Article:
Apolo Ohno disqualified: Let the USA-Canada rumble begin!

When Apolo Ohno was disqualified from the 500 meters Friday, it marked the start of a weekend of high-stakes US-Canada clashes as the Vancouver Olympics close.

David Gray/Reuters
Apolo Ohno surveys the wreckage of his final-turn fourth-to-first sprint in the 500 meter short track speedskating race at the Vancouver Olympics Friday. Ohno was disqualified.

Friday, American Apolo Ohno and Canadian Francois-Louis Tremblay were in the last turn of their race at the Vancouver Olympics when the shenanigans started.

When they ended, Monsieur Tremblay was sprawled on the ice, and Ohno was disqualified for bringing a little too much Heisman flare to the short track.

That was just an appetizer for this weekend, folks.

As the Vancouver Olympics near their conclusion Sunday afternoon, both the Americans and Canadians have three rock-solid medal chances left. In all three, the two nations staring each other in the face are … guess who?

It’s time to drop the steel cage. The next two days are going to be a cross-border rumble.

Who's the boss?

Canada has the inside track on the gold-medal crown, with 10 to America’s eight. But the US has already virtually locked up the overall medal lead with 35, eight more that Germany.

In Beijing we resorted to all manner of nonsense to decide which was the greater measure of Olympic superiority. Here, it will be much easier.

Drop the puck!

Before that, on Saturday, the US and Canada will face each other for gold in the final of the men’s team speedskating pursuit, then they’ll race on the bobsled track, where USA 1 and Canada 1 enter the final two heats 1-2.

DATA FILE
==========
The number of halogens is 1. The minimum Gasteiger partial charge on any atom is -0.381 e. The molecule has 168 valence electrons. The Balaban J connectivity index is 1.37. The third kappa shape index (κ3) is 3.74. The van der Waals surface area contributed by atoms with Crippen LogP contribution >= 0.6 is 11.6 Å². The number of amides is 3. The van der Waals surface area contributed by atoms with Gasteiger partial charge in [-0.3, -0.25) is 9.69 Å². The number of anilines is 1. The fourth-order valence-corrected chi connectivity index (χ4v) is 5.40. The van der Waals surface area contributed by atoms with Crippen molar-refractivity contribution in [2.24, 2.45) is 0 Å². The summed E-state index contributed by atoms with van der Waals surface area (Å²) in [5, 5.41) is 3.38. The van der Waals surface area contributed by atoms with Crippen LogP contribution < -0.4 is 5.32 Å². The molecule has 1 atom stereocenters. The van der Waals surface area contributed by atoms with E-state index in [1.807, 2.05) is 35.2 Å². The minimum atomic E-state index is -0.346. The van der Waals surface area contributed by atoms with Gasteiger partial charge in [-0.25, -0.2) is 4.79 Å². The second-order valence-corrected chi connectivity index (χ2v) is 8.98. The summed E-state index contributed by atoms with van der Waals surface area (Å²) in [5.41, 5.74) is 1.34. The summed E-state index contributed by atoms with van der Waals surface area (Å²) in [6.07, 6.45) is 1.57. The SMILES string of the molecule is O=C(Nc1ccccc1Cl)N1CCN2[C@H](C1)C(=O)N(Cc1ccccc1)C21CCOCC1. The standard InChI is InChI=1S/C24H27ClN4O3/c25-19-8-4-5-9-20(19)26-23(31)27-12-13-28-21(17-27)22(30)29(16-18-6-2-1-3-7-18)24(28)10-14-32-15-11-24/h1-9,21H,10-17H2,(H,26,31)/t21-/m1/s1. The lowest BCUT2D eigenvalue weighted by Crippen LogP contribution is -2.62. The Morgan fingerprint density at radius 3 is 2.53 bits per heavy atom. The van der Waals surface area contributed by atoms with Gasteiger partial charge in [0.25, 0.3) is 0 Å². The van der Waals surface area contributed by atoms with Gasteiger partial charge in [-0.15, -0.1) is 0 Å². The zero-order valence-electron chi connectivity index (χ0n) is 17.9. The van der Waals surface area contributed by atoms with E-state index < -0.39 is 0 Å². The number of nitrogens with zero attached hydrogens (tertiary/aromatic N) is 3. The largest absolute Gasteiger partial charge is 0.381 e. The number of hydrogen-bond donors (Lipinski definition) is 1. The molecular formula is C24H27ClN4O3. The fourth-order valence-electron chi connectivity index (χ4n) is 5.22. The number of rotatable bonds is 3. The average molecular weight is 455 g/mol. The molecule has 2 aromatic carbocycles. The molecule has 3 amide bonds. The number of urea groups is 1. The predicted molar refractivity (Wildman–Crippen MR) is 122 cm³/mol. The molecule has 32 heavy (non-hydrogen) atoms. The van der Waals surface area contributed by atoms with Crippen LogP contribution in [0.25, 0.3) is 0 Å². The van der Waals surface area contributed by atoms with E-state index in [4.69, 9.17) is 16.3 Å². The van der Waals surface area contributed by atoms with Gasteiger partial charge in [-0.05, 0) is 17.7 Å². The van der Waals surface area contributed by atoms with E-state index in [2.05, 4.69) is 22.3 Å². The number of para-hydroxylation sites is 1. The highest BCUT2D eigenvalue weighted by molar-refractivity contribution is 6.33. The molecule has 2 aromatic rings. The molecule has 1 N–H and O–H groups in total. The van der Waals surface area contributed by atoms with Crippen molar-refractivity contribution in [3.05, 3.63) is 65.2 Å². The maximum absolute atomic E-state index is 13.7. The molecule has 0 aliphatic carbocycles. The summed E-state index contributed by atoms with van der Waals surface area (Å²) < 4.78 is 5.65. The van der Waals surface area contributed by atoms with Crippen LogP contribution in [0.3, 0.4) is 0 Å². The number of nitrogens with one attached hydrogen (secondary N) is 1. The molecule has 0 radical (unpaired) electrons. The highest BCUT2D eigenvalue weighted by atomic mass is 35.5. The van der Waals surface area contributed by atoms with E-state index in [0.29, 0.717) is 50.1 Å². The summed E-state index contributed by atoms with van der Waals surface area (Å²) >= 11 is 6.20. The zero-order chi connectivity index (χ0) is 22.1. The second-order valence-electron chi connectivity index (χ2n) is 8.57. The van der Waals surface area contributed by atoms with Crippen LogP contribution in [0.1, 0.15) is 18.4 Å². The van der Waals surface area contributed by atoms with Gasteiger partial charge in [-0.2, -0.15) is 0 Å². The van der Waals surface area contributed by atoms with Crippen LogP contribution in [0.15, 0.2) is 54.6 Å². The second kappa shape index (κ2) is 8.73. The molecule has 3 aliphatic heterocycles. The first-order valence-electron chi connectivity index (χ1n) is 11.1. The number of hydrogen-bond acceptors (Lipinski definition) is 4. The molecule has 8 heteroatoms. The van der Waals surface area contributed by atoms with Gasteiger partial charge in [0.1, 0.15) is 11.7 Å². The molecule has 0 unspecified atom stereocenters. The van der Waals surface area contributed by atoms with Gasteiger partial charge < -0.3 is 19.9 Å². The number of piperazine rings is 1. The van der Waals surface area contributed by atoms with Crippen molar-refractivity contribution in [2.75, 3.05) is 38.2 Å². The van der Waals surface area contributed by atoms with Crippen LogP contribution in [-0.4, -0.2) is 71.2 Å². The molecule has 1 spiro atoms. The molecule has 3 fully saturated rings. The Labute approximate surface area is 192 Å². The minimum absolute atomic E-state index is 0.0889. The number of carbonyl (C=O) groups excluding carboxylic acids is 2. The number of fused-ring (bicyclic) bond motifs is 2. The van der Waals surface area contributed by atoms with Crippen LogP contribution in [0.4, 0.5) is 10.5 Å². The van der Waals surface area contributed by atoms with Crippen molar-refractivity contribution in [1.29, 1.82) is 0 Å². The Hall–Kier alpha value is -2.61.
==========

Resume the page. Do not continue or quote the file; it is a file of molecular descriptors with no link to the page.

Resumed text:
But on Sunday, there might still be some debate about who owned the podium during the Vancouver Olympics.

How appropriate, then, that the US and Canada will hold a friendly hockey game at noon Sunday to decide the matter.

If America wins, Canadians will have to send all their firstborn sons to Texas and stop using the letter “u” in color. If Canada wins, America has to replace the stars on Old Glory with maple leafs and Don Cherry gets to kick Stephen Colbert in the shins repeatedly without being assessed a two-minute minor for roughing.

Rumor has it that Russian President Dmitry Medvedev had planned on coming to Vancouver to attend closing ceremonies as well as Russia’s expected gold-medal hockey match. When Russia lost to Canada in the quarterfinals, 713-3 (it felt like that, at least), he backed out.

What about the closing ceremonies? The Olympic spirit?

Be serious. This is hockey.

Getting a jump start on the weekend

The US and Canada have already gotten into the spirit ahead of this weekend. Canada beat the US, 2-0, in the women’s hockey final Thursday, giving the Americans silver medals that they appeared to cherish as much as a wedgie from their big sister.

Then Ohno, boxed out by Tremblay on the final turn of the 500 meters Friday, tried the better-DQ’d-than-fourth-place jailbreak rush and left Tremblay in a heap of Lycra and steel. The Canadians also took gold in the race.

An hour later, the Canadians again bested the Yanks, turning the volume dial in the Pacific Coliseum to 11 with a convincing win in the men’s relay. The US finished third – a good result, actually, but two places behind maple leaf nation.

No matter what happens, really, North America’s Winter Olympic alpha males will be able to share the spoils of what has been, for each, a historic Games.

Never has America won more than 34 Winter Olympic medals. It will here.

Never has Canada won more than seven gold medals. It has already won 10 here, and is almost certain to win more.

It’s just that that last gold medal Sunday afternoon might mean a little more than the rest.


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